Around the same time, Google announced it would drop names consistently added and deleted during the AGP from its AdSense program, making it far more difficult to profit from ads served on those domain names.
We think ICANN’s resolution to introduce a fee is a good first step, but we don’t believe it goes far enough; some tasters will look at a nominal $0.20 fee as a cost of doing business. Add Grace Period abuse could be further diminished or eliminated by substantially shortening the AGP period to 12 hours or less. This would let registrants correct ‘true’ mistakes like spelling errors (which is what the AGP was originally intended for), while significantly curbing the practice of tasting at the same time.
For those of you who aren‚Äôt aware of what tasting is, here‚Äôs a quick overview: Generic Top Level Domains (also known as ‚ÄògTLDs‚Äô) support what is known as an ‚ÄòAdd Grace Period‚Äô (AGP). Originally designed to correct domain name registration errors like typos and such, the AGP allows registrars to delete any names they register within five days, and receive a full refund.
Over the past several years the AGP has been used largely for profit instead of correcting mistakes. Some registrars register names en masse, display ads on them, measure their traffic, and then see which ones might be profitable to keep. The rest are deleted before the end of the grace period. How many names are deleted? According to an ICANN report, 94% of all .com registrations in January 2007 were deleted. Some registrars even re-register and delete the names over and over, allowing them to essentially keep the names for free.
The result of this practice is short-term trademark infringement, consumer confusion as sites disappear/re-appear (and point to advertising), and a great deal of unnecessary (and potentially dangerous) operational load.
Domain tasting will be one of many issues up for discussion at ICANN’s 31st International Public Meeting, will take place between February 10 and 15. I’ll be heading to India in two weeks and I’ll provide coverage of the meetings here on the Tucows blog.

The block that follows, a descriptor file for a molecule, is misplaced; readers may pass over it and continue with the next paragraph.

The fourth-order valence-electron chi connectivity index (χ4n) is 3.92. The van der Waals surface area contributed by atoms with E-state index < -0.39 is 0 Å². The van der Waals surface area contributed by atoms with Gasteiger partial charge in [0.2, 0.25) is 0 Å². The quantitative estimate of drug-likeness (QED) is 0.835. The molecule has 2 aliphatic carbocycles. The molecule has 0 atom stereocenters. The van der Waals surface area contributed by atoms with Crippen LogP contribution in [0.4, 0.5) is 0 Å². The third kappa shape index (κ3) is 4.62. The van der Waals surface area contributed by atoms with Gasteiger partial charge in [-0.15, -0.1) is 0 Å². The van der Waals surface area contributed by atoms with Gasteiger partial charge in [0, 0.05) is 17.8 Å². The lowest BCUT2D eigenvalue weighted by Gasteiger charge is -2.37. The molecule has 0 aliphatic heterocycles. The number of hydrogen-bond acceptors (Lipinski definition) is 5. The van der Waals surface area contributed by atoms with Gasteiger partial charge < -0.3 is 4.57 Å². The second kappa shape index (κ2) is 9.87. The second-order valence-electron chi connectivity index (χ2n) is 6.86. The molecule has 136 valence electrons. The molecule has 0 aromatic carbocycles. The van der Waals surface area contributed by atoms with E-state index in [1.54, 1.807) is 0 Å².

As¬†James mentioned in yesterday’s post¬†here on the Tucows Blog,¬†Network Solutions Inc.¬†caused quite a furor¬†when they confirmed that they are “front running”¬†(registering domains based on domain searches done by potential registrants).
After¬†a contributor to Domain State broke the story,¬†it was covered on Techmeme,¬†Digg,¬†Slashdot,¬†and¬†a¬†host¬†of¬†individual¬†sites¬†and¬†blogs,¬†etc.¬†and¬†so¬†on. Heck, it even made¬†USA Today.
To be clear, Network Solutions¬†officially denied¬†they were front running:
Although Network Solutions does temporarily register a site a customer searched for, spokeswoman Susan Wade denied there’s anything nefarious afoot. “Network Solutions is not front-running,” she said. Network Solutions holds the domain for up to four days, during which time a customer can register it only from Network Solutions and after which it again becomes generally available if unregistered, Wade said. But that feature, she said, is a “pre-emptive” measure to protect customers–from front-runners. That’s because front-runners can tell when a customer has searched for a domain at Network Solutions, for example because Network Solutions then must check availability at other sites when a customer searches, Wade said.
Respectfully, this is spin. As many of those up in arms about this have pointed out, Network Solutions is effectively saying “we’re pre-emptively front running to help prevent others from front running”. ¬†My guess is most people would say “thanks but no thanks”. I’m concerned however about an aspect of Susan Wade’s statement that others haven’t made much of, namely that registries are involved in Front Running.
“This search data is captured at the various registries. We believe there are registries and/or Internet service providers that may be selling this data to front-runners. So, by holding domains searched on Network Solutions, this pre-empts the search data being captured,” she said.
If Network Solutions has evidence of registries ¬†- or any service provider for that matter – actually being involved in front running, I urge them to share this information with the Internet community so that we can all make sure that these people are called out for the practice and our customers can be told to avoid them in the future.